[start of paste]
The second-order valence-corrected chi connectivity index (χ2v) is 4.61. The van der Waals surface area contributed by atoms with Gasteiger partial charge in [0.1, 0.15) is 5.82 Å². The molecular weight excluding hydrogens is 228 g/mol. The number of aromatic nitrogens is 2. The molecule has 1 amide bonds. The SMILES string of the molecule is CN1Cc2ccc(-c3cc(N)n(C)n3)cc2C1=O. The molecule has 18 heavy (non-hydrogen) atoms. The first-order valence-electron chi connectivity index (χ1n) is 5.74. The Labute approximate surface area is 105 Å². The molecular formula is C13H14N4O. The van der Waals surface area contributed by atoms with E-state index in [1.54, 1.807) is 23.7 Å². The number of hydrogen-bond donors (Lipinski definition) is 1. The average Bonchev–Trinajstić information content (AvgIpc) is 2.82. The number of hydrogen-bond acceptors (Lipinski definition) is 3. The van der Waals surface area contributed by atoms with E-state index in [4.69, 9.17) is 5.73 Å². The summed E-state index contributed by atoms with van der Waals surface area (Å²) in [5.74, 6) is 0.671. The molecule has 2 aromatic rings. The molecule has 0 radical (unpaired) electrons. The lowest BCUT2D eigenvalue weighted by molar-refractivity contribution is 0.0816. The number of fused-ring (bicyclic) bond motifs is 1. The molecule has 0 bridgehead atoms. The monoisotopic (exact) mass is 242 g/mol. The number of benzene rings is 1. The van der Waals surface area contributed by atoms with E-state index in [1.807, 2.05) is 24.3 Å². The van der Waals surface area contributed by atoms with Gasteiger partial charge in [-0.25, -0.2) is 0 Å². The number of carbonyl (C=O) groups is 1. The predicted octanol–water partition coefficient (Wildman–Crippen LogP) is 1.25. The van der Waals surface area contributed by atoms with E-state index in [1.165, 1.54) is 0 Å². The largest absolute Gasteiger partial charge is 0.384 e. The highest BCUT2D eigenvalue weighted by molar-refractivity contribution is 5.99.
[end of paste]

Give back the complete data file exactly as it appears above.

The second-order valence-corrected chi connectivity index (χ2v) is 4.61. The van der Waals surface area contributed by atoms with Gasteiger partial charge in [0.1, 0.15) is 5.82 Å². The molecular weight excluding hydrogens is 228 g/mol. The number of aromatic nitrogens is 2. The molecule has 1 amide bonds. The SMILES string of the molecule is CN1Cc2ccc(-c3cc(N)n(C)n3)cc2C1=O. The molecule has 18 heavy (non-hydrogen) atoms. The first-order valence-electron chi connectivity index (χ1n) is 5.74. The Labute approximate surface area is 105 Å². The molecular formula is C13H14N4O. The van der Waals surface area contributed by atoms with E-state index in [1.54, 1.807) is 23.7 Å². The number of hydrogen-bond donors (Lipinski definition) is 1. The average Bonchev–Trinajstić information content (AvgIpc) is 2.82. The number of hydrogen-bond acceptors (Lipinski definition) is 3. The van der Waals surface area contributed by atoms with E-state index in [4.69, 9.17) is 5.73 Å². The summed E-state index contributed by atoms with van der Waals surface area (Å²) in [5.74, 6) is 0.671. The molecule has 2 aromatic rings. The molecule has 0 radical (unpaired) electrons. The lowest BCUT2D eigenvalue weighted by molar-refractivity contribution is 0.0816. The number of fused-ring (bicyclic) bond motifs is 1. The molecule has 0 bridgehead atoms. The monoisotopic (exact) mass is 242 g/mol. The number of benzene rings is 1. The van der Waals surface area contributed by atoms with E-state index in [1.807, 2.05) is 24.3 Å². The van der Waals surface area contributed by atoms with Gasteiger partial charge in [-0.25, -0.2) is 0 Å². The number of carbonyl (C=O) groups is 1. The predicted octanol–water partition coefficient (Wildman–Crippen LogP) is 1.25. The van der Waals surface area contributed by atoms with E-state index in [1.165, 1.54) is 0 Å². The largest absolute Gasteiger partial charge is 0.384 e. The highest BCUT2D eigenvalue weighted by molar-refractivity contribution is 5.99.